- 13.7 km
Kintulammi nature reserve in Tampere is an outdoor area for hikers with numerous shelters for overnight stays or to have a break by a campfire. All the shelters are freely accessible by all and maintained by the City of Tampere. The structures are made of ecological materials, mostly wood and recycled materials.
Designed by architect Malin Moisio, the Kirkkokivi shelter is located near a large natural boulder which, according to folklore, served as a primitive church for local horse shepherds in the 18th century. Hence the name Kirkkokivi, church rock.
The shelter is not meant for sleeping but the aim of the structure is to provide a comfortable and peaceful shelter for hikers, a place for resting and preparing a meal by the fireplace. A wheelchair-accessible path leads to the shelter from the nearby parking area.
The rectangular form of the floor plan and the steeply pitched roof reflect the prototype of a house. The high interior space with open ends creates a sacral space, which blends in with surrounding nature. The openings of various sizes provide focused views to the forest.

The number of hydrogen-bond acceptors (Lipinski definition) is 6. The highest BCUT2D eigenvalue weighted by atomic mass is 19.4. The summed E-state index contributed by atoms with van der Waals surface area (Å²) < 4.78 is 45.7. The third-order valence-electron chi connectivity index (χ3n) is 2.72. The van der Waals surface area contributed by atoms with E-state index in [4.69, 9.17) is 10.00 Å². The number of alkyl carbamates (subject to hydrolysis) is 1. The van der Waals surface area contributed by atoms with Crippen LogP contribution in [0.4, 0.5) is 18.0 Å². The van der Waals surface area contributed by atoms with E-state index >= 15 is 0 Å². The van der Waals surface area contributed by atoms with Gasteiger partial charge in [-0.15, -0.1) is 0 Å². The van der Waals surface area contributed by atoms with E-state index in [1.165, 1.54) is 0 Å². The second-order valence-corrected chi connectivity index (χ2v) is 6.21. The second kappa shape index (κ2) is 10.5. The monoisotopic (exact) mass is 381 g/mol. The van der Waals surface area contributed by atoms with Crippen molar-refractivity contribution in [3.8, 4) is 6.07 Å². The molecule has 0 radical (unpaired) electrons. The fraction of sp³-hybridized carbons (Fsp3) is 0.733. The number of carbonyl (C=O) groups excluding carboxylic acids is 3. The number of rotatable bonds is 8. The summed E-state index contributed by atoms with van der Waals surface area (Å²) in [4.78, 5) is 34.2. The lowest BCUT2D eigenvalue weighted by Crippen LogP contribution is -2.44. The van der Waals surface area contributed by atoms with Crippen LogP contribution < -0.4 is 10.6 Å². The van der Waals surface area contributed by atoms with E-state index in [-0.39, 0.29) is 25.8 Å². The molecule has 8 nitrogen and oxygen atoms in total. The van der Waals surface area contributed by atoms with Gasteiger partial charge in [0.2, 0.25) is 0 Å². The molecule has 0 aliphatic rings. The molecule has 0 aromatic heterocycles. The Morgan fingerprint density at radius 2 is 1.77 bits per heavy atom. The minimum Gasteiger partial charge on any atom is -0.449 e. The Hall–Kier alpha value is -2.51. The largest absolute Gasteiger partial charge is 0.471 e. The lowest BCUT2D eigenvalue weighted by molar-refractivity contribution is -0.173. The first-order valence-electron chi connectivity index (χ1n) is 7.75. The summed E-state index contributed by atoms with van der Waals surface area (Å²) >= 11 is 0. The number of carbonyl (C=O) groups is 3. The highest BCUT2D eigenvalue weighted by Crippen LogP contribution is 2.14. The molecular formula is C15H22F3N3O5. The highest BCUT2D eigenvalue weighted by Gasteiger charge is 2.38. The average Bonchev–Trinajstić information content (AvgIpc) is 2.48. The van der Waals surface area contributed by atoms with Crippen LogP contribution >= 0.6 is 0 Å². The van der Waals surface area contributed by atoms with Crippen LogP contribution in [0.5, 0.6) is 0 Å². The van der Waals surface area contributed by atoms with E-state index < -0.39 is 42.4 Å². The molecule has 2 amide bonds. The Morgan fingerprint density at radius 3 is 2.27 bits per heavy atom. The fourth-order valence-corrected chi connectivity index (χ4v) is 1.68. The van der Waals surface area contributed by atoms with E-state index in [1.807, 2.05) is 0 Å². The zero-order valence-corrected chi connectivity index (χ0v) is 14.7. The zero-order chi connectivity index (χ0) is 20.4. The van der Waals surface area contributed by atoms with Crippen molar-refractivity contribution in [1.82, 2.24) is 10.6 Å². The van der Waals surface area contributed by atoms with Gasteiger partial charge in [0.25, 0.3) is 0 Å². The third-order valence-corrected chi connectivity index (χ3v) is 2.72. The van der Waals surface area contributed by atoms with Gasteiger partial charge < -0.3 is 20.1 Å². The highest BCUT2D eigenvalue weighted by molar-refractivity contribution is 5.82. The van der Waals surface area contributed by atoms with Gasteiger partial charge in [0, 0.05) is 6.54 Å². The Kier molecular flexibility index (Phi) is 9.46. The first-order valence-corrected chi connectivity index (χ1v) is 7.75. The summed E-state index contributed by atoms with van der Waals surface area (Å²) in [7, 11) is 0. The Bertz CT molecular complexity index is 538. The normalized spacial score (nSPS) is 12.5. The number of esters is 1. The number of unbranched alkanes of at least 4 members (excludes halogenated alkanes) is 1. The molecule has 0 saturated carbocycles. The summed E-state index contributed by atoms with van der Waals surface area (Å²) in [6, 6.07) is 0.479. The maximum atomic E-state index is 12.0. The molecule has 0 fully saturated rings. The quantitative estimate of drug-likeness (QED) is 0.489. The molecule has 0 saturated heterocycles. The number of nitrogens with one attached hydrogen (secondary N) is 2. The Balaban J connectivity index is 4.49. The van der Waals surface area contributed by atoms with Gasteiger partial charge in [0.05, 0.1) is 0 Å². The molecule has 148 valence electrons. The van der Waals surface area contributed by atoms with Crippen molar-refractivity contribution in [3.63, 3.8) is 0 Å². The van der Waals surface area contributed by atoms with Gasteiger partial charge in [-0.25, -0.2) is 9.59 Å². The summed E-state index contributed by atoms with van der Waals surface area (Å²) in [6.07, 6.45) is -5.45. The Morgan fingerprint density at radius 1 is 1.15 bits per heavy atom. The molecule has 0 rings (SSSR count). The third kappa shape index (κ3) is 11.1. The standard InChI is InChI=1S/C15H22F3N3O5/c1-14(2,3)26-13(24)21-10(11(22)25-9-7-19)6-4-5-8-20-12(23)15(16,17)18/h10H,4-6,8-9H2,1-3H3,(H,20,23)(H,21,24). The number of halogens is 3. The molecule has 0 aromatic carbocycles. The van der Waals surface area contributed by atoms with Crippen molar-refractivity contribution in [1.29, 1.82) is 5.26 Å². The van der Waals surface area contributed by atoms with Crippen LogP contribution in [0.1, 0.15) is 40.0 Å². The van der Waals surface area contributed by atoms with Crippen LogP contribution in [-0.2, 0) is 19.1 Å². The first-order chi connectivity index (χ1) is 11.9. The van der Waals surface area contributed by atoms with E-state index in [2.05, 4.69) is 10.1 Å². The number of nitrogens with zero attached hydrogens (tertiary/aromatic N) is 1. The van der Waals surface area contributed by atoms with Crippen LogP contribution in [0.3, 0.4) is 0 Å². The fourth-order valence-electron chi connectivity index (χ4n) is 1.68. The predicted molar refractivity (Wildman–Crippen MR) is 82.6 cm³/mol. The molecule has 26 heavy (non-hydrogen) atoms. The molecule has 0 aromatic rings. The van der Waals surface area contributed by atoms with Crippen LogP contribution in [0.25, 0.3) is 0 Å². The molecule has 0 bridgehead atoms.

The shelter is made of a vertically placed 5 x 5 inch timber frame. The massive wooden walls are placed on a plinth made of recycled paving stones. The roof structure and even the benches that stiffen the structure are made of the same timber. The roof is felted, and the wooded parts are treated with a natural blend of tar and linseed oil.
The building was developed in cooperation with the city-owned company Ekokumppanit and the Parish of Tampere who contributed to the building materials. All the construction work was done on-site without electricity, mainly with hand tools. Within a short period of time, the Kirkkokivi shelter has become an iconic symbol of the Kintulammi Hiking and Nature Reserve.